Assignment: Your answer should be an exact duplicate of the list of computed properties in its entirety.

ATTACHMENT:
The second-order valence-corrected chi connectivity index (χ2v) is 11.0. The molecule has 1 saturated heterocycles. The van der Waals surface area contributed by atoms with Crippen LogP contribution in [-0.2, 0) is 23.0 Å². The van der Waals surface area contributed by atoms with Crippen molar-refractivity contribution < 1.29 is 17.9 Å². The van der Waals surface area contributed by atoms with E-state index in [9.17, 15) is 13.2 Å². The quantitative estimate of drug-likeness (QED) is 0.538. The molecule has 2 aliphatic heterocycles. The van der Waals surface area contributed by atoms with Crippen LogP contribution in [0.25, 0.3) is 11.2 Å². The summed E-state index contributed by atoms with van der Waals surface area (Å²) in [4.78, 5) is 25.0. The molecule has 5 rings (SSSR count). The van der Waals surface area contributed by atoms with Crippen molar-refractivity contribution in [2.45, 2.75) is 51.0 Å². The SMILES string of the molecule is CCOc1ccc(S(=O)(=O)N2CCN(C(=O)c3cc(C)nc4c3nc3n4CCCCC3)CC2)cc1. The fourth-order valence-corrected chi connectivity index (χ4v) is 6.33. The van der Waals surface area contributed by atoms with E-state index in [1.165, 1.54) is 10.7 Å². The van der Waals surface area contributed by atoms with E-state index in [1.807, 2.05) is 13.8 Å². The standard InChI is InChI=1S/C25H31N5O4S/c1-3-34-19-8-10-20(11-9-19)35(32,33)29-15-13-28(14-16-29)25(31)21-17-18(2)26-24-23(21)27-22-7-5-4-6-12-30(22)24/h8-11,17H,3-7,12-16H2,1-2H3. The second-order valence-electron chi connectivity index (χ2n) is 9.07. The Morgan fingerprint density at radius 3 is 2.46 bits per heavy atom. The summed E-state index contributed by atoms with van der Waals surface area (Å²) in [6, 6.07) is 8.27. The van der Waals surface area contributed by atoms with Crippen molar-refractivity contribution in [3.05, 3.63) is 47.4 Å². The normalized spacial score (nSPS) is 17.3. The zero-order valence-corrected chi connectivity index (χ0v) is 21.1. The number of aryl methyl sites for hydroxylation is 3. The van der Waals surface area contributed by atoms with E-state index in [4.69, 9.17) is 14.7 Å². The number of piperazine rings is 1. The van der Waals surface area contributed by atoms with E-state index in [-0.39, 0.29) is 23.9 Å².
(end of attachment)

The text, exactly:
The second-order valence-corrected chi connectivity index (χ2v) is 11.0. The molecule has 1 saturated heterocycles. The van der Waals surface area contributed by atoms with Crippen LogP contribution in [-0.2, 0) is 23.0 Å². The van der Waals surface area contributed by atoms with Crippen molar-refractivity contribution < 1.29 is 17.9 Å². The van der Waals surface area contributed by atoms with E-state index in [9.17, 15) is 13.2 Å². The quantitative estimate of drug-likeness (QED) is 0.538. The molecule has 2 aliphatic heterocycles. The van der Waals surface area contributed by atoms with Crippen LogP contribution in [0.25, 0.3) is 11.2 Å². The summed E-state index contributed by atoms with van der Waals surface area (Å²) in [4.78, 5) is 25.0. The molecule has 5 rings (SSSR count). The van der Waals surface area contributed by atoms with Crippen molar-refractivity contribution in [2.45, 2.75) is 51.0 Å². The SMILES string of the molecule is CCOc1ccc(S(=O)(=O)N2CCN(C(=O)c3cc(C)nc4c3nc3n4CCCCC3)CC2)cc1. The fourth-order valence-corrected chi connectivity index (χ4v) is 6.33. The van der Waals surface area contributed by atoms with E-state index in [1.165, 1.54) is 10.7 Å². The van der Waals surface area contributed by atoms with E-state index in [1.807, 2.05) is 13.8 Å². The standard InChI is InChI=1S/C25H31N5O4S/c1-3-34-19-8-10-20(11-9-19)35(32,33)29-15-13-28(14-16-29)25(31)21-17-18(2)26-24-23(21)27-22-7-5-4-6-12-30(22)24/h8-11,17H,3-7,12-16H2,1-2H3. The second-order valence-electron chi connectivity index (χ2n) is 9.07. The Morgan fingerprint density at radius 3 is 2.46 bits per heavy atom. The summed E-state index contributed by atoms with van der Waals surface area (Å²) in [6, 6.07) is 8.27. The van der Waals surface area contributed by atoms with Crippen molar-refractivity contribution in [3.05, 3.63) is 47.4 Å². The normalized spacial score (nSPS) is 17.3. The zero-order valence-corrected chi connectivity index (χ0v) is 21.1. The number of aryl methyl sites for hydroxylation is 3. The van der Waals surface area contributed by atoms with E-state index in [4.69, 9.17) is 14.7 Å². The number of piperazine rings is 1. The van der Waals surface area contributed by atoms with E-state index in [-0.39, 0.29) is 23.9 Å².